Renowned British economic historian Niall Ferguson in his new and dazzling history of Western ideas, Civilization: The West and the Rest, argues as his central thesis that the West developed six killer “apps”—referring to the popular software applications for smartphones and tablets—that caused the West to dominate the global stage for the last 500 years. These key institutions and complexes of ideas, such as “competition,” “property rights,” “the Work Ethic,” were what led the West to preside (relatively unchallenged) over global politics, economics, and culture, despite the fact that the civilizations of the Orient were much more advanced than Western Europe in the 1400s, which was plagued by disease and war. Over time, however, the West has become, as Ferguson puts it, a “template” for the Rest (i.e. non-Western countries), which have been copying (or downloading) the apps and are now on the verge of overtaking the West in terms of economic strength and size, led  by China.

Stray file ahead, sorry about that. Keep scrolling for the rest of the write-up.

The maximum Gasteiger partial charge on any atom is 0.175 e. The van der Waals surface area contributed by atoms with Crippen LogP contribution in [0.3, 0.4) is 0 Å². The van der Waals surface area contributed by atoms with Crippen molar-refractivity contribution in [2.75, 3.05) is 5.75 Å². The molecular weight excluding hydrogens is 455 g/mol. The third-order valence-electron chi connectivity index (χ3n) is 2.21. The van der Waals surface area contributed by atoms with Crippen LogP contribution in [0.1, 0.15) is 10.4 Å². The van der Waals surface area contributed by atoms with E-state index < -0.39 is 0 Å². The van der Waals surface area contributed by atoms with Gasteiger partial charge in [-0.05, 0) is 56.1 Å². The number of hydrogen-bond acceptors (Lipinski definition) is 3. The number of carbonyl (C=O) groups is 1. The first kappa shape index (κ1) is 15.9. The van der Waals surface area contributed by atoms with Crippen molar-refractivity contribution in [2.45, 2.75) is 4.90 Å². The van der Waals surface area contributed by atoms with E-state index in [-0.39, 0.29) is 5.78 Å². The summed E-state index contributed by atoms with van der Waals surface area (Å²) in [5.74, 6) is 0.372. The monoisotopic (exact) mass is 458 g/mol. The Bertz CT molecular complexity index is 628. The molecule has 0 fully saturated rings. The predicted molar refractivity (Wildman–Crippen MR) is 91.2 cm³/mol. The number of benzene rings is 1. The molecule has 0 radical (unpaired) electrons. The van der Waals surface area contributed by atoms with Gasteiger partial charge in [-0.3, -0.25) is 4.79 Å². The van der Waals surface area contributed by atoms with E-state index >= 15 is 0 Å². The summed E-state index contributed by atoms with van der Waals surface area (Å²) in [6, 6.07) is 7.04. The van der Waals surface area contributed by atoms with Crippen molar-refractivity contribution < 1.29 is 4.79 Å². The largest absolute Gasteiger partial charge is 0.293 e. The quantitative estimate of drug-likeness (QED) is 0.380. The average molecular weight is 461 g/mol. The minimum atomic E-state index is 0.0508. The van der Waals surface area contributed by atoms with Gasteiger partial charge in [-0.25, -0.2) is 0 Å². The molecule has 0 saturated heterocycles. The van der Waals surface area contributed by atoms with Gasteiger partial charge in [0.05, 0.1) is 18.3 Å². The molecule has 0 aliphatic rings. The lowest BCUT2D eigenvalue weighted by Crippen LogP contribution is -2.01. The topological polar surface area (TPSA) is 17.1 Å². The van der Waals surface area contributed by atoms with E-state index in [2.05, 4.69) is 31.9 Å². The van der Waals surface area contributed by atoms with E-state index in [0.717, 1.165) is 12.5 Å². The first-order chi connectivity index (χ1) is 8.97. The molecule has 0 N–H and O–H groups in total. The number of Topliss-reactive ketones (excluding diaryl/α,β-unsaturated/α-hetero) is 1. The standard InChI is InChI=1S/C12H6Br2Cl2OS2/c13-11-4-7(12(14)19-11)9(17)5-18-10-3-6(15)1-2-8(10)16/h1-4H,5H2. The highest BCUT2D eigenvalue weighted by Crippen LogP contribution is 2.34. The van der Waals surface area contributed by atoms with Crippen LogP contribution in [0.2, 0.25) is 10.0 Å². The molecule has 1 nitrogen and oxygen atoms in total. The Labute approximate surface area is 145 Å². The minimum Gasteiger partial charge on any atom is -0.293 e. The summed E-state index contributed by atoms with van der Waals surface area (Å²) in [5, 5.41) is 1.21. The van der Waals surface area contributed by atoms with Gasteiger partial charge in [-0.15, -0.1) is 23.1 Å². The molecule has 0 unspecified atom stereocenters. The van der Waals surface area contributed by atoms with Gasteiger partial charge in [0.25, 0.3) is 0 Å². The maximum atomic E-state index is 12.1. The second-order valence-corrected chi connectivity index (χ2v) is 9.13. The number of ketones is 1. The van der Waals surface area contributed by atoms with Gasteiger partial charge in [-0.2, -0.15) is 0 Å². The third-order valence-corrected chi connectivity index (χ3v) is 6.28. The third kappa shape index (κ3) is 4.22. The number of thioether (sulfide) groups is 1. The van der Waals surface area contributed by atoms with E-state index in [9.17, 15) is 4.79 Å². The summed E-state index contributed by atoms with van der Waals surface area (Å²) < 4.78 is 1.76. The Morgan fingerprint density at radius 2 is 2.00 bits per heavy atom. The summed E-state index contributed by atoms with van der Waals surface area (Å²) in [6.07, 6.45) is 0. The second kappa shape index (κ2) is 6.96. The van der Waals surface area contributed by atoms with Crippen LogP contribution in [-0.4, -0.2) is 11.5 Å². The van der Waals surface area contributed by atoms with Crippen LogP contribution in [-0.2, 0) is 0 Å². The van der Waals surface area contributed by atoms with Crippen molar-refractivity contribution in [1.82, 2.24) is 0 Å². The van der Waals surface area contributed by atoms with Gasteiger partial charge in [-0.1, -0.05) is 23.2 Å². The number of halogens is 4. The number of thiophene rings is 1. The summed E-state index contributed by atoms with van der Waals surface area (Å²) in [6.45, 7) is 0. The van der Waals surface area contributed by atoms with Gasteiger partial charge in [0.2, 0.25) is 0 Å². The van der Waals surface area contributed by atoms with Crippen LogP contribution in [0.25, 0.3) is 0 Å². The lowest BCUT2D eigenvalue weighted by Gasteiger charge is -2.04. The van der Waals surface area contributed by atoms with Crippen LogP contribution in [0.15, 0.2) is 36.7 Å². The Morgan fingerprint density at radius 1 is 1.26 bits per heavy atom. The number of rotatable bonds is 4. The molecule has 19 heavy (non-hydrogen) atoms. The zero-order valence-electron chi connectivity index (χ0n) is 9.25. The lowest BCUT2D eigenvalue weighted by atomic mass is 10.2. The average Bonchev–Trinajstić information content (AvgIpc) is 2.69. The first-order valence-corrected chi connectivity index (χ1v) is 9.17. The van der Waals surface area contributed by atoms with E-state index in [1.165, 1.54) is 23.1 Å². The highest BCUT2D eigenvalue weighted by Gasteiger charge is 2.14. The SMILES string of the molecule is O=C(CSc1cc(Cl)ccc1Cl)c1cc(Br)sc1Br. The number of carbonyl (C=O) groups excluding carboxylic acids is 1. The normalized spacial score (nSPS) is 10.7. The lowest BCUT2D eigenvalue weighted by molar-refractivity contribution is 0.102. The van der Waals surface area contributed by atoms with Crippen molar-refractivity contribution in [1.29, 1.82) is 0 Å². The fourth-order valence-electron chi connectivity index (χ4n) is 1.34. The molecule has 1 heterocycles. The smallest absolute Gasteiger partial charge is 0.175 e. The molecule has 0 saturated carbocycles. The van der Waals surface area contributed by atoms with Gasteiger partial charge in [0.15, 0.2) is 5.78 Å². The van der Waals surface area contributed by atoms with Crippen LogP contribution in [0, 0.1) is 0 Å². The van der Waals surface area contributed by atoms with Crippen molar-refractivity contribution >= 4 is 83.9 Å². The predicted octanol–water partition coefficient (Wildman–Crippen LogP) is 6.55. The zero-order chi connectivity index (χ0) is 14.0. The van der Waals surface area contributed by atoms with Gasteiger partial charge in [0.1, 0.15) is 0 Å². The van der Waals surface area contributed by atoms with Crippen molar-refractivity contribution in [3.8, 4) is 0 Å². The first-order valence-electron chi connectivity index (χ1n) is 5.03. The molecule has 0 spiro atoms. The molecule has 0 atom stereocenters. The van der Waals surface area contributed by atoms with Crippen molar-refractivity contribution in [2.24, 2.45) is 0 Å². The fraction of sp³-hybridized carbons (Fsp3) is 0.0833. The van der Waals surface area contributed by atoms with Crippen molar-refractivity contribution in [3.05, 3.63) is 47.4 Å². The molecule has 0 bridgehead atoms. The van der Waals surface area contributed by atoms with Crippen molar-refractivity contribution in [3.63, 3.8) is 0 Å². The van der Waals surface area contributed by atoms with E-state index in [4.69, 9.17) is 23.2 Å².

Questions from Germany: China Writ Large

Justin Yifu Lin's picture

I was in Berlin a few weeks ago and did an interview with Tagesspiegel and wanted to share it in English with readers, as interest in China is so strong these days. I think this Question and Answer session with the journalist Harald Schumann reflects well the questions many Europeans have on their minds...

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Der Tagesspiegel Interview by Harald Schumann
November 21, 2011